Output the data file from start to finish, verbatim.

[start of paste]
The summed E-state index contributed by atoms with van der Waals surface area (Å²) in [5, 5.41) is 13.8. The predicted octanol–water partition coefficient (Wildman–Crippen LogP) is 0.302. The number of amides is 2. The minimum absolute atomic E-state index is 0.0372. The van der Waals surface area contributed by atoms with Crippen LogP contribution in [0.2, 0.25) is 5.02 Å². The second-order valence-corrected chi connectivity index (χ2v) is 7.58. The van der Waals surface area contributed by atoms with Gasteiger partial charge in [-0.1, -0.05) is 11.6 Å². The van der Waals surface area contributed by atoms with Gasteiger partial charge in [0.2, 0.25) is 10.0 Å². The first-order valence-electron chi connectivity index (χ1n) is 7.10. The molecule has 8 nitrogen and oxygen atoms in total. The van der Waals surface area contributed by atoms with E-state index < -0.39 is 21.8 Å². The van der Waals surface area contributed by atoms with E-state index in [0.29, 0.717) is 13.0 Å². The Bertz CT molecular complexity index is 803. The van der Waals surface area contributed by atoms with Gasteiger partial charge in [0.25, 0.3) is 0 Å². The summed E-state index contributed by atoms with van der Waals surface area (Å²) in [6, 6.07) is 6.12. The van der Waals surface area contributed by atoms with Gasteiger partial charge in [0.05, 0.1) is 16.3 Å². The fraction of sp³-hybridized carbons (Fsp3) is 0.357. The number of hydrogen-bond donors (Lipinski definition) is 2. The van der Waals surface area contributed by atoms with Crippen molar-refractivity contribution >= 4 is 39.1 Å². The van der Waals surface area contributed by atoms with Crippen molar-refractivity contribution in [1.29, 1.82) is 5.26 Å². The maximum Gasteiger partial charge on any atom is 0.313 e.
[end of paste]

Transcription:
The summed E-state index contributed by atoms with van der Waals surface area (Å²) in [5, 5.41) is 13.8. The predicted octanol–water partition coefficient (Wildman–Crippen LogP) is 0.302. The number of amides is 2. The minimum absolute atomic E-state index is 0.0372. The van der Waals surface area contributed by atoms with Crippen LogP contribution in [0.2, 0.25) is 5.02 Å². The second-order valence-corrected chi connectivity index (χ2v) is 7.58. The van der Waals surface area contributed by atoms with Gasteiger partial charge in [-0.1, -0.05) is 11.6 Å². The van der Waals surface area contributed by atoms with Gasteiger partial charge in [0.2, 0.25) is 10.0 Å². The first-order valence-electron chi connectivity index (χ1n) is 7.10. The molecule has 8 nitrogen and oxygen atoms in total. The van der Waals surface area contributed by atoms with E-state index < -0.39 is 21.8 Å². The van der Waals surface area contributed by atoms with E-state index in [0.29, 0.717) is 13.0 Å². The Bertz CT molecular complexity index is 803. The van der Waals surface area contributed by atoms with Gasteiger partial charge in [0.25, 0.3) is 0 Å². The summed E-state index contributed by atoms with van der Waals surface area (Å²) in [6, 6.07) is 6.12. The van der Waals surface area contributed by atoms with Gasteiger partial charge in [0.05, 0.1) is 16.3 Å². The fraction of sp³-hybridized carbons (Fsp3) is 0.357. The number of hydrogen-bond donors (Lipinski definition) is 2. The van der Waals surface area contributed by atoms with Crippen molar-refractivity contribution >= 4 is 39.1 Å². The van der Waals surface area contributed by atoms with Crippen molar-refractivity contribution in [1.29, 1.82) is 5.26 Å². The maximum Gasteiger partial charge on any atom is 0.313 e.